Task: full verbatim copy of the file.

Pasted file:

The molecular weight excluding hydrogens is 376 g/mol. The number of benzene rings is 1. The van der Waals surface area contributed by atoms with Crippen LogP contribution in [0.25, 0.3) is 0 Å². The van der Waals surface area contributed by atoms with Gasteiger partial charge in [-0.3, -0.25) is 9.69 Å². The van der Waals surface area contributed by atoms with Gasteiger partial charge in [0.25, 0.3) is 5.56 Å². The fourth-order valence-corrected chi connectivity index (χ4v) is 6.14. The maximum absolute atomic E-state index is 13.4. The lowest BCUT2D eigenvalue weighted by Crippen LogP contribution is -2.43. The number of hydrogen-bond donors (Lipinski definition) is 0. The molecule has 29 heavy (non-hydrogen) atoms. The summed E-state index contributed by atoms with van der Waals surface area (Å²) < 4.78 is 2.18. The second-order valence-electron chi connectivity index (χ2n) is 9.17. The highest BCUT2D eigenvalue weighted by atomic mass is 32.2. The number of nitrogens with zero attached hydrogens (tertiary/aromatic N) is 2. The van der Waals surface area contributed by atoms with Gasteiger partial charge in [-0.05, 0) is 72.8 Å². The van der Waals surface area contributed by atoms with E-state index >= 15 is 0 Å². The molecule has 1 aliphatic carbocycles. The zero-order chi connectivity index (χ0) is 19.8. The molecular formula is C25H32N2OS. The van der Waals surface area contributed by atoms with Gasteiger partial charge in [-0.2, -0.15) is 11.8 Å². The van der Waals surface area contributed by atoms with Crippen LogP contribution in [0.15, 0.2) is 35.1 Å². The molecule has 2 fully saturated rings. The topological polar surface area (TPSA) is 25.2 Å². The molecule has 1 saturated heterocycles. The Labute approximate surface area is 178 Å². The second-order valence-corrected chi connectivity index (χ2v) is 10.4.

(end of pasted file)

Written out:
The molecular weight excluding hydrogens is 376 g/mol. The number of benzene rings is 1. The van der Waals surface area contributed by atoms with Crippen LogP contribution in [0.25, 0.3) is 0 Å². The van der Waals surface area contributed by atoms with Gasteiger partial charge in [-0.3, -0.25) is 9.69 Å². The van der Waals surface area contributed by atoms with Gasteiger partial charge in [0.25, 0.3) is 5.56 Å². The fourth-order valence-corrected chi connectivity index (χ4v) is 6.14. The maximum absolute atomic E-state index is 13.4. The lowest BCUT2D eigenvalue weighted by Crippen LogP contribution is -2.43. The number of hydrogen-bond donors (Lipinski definition) is 0. The molecule has 29 heavy (non-hydrogen) atoms. The summed E-state index contributed by atoms with van der Waals surface area (Å²) < 4.78 is 2.18. The second-order valence-electron chi connectivity index (χ2n) is 9.17. The highest BCUT2D eigenvalue weighted by atomic mass is 32.2. The number of nitrogens with zero attached hydrogens (tertiary/aromatic N) is 2. The van der Waals surface area contributed by atoms with Gasteiger partial charge in [-0.05, 0) is 72.8 Å². The van der Waals surface area contributed by atoms with E-state index >= 15 is 0 Å². The molecule has 1 aliphatic carbocycles. The zero-order chi connectivity index (χ0) is 19.8. The molecular formula is C25H32N2OS. The van der Waals surface area contributed by atoms with Gasteiger partial charge in [-0.2, -0.15) is 11.8 Å². The van der Waals surface area contributed by atoms with Crippen LogP contribution in [0.15, 0.2) is 35.1 Å². The molecule has 2 fully saturated rings. The topological polar surface area (TPSA) is 25.2 Å². The molecule has 1 saturated heterocycles. The Labute approximate surface area is 178 Å². The second-order valence-corrected chi connectivity index (χ2v) is 10.4.